After the news broke, a string of “funeral week” shows followed in quick succession. Business-as-usual bills became double-header nights, with later shows turning into marathon affairs as local bands piled on to bid a final farewell to The Cave. Some of these shows felt like mostly normal nights—maybe a little busier than usual, with a light air of bittersweet reminiscence. Crowds varied starkly in age and style; there were plenty of people who came just to soak up a few more hours of time in The Cave, regardless of who was performing.

But Monday night felt the most surreal. The palpable tension of a countdown made it feel like a New Year’s Eve party, but instead of joyously whooping in a fresh start, we were preparing for the end of an era. Employees working the door wore all white, donning fluffy halos to complete their angelic ensembles. A half-inflated Mylar balloon floated along a side wall, bearing a message, “You’ll be missed!”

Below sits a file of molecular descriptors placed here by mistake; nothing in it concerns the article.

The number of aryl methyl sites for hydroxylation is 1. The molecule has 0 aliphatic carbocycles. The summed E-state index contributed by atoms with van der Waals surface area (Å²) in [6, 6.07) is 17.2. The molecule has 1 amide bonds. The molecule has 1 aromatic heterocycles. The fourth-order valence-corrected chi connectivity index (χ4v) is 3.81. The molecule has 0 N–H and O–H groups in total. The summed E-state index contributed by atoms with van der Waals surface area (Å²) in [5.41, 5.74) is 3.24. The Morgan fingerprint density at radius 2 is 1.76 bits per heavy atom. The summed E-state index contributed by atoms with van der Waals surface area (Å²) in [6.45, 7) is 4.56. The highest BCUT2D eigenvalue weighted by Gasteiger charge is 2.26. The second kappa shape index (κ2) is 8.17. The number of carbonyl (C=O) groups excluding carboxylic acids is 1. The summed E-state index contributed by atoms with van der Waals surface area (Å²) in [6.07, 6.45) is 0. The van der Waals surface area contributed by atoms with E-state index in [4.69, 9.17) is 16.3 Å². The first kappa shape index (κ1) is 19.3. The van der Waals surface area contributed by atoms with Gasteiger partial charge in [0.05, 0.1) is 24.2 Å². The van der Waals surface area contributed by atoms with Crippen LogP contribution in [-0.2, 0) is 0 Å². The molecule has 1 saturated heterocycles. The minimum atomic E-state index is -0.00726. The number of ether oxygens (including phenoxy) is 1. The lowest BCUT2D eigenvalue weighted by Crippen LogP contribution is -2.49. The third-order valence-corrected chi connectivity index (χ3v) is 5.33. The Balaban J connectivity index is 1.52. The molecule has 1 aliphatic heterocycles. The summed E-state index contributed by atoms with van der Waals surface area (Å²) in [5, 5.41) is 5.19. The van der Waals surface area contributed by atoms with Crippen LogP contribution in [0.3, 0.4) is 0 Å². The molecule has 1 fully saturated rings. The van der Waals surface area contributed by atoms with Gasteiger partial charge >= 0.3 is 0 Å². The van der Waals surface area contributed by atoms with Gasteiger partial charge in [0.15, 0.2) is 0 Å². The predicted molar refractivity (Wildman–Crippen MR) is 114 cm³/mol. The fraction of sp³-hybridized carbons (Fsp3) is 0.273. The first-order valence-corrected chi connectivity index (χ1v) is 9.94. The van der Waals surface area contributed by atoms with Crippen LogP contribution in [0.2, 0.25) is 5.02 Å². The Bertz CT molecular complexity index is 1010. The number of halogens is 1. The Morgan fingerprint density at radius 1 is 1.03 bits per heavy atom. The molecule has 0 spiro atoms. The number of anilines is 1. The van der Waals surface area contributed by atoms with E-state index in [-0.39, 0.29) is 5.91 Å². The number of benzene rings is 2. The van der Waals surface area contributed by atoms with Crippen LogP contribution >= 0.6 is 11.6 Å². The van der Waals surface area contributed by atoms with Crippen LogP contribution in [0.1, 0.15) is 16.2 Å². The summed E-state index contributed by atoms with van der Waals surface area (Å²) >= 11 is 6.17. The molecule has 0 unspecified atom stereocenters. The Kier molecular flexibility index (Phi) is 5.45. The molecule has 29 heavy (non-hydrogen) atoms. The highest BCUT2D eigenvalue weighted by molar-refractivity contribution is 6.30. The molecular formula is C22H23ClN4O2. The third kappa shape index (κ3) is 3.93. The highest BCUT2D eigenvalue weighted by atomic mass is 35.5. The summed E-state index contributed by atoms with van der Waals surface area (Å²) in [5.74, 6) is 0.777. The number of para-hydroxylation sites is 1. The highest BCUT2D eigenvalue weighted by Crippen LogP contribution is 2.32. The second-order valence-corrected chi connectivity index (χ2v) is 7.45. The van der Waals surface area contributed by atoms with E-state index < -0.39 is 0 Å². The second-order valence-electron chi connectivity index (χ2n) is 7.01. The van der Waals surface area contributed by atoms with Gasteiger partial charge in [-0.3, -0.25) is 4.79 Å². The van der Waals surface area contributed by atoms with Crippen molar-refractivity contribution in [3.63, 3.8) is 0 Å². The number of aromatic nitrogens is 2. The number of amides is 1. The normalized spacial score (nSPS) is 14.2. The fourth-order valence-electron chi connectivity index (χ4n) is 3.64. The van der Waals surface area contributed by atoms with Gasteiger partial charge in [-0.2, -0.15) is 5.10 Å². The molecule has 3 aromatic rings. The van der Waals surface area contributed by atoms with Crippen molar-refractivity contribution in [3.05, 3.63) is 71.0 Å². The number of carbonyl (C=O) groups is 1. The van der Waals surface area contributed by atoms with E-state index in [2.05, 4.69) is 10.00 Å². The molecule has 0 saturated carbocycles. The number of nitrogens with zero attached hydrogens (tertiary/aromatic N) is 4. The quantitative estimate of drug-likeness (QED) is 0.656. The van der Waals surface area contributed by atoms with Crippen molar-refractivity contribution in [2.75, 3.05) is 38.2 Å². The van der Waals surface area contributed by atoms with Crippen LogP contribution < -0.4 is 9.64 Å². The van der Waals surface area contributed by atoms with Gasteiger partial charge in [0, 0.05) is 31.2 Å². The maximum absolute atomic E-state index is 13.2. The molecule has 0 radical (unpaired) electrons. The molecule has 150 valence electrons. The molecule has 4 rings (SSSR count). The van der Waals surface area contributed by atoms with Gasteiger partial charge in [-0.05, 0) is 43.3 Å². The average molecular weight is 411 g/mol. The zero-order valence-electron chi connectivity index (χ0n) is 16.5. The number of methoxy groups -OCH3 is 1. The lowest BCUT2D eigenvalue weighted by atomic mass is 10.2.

The music line-up was largely kept a surprise, including a scorching set from Southern Culture on the Skids, one of countless Chapel Hill bands that played some of their earliest shows in that room. A one-off band consisting of Connor and a cast of Cave regulars plowed through a raucous set of covers by other local bands, including The Love Language’s “Lalita” and Ryan Gustafson’s “Soul Train.” They slid from Spider Bags’ “Que Viva El Rocanrol” into “Shit Horse (Is Gonna Ride),” the “theme song” for the bizarrely wonderful but short-lived local cult band Shit Horse. Connor and company deftly swapped places with the actual members of Shit Horse, who took over for one last round of song.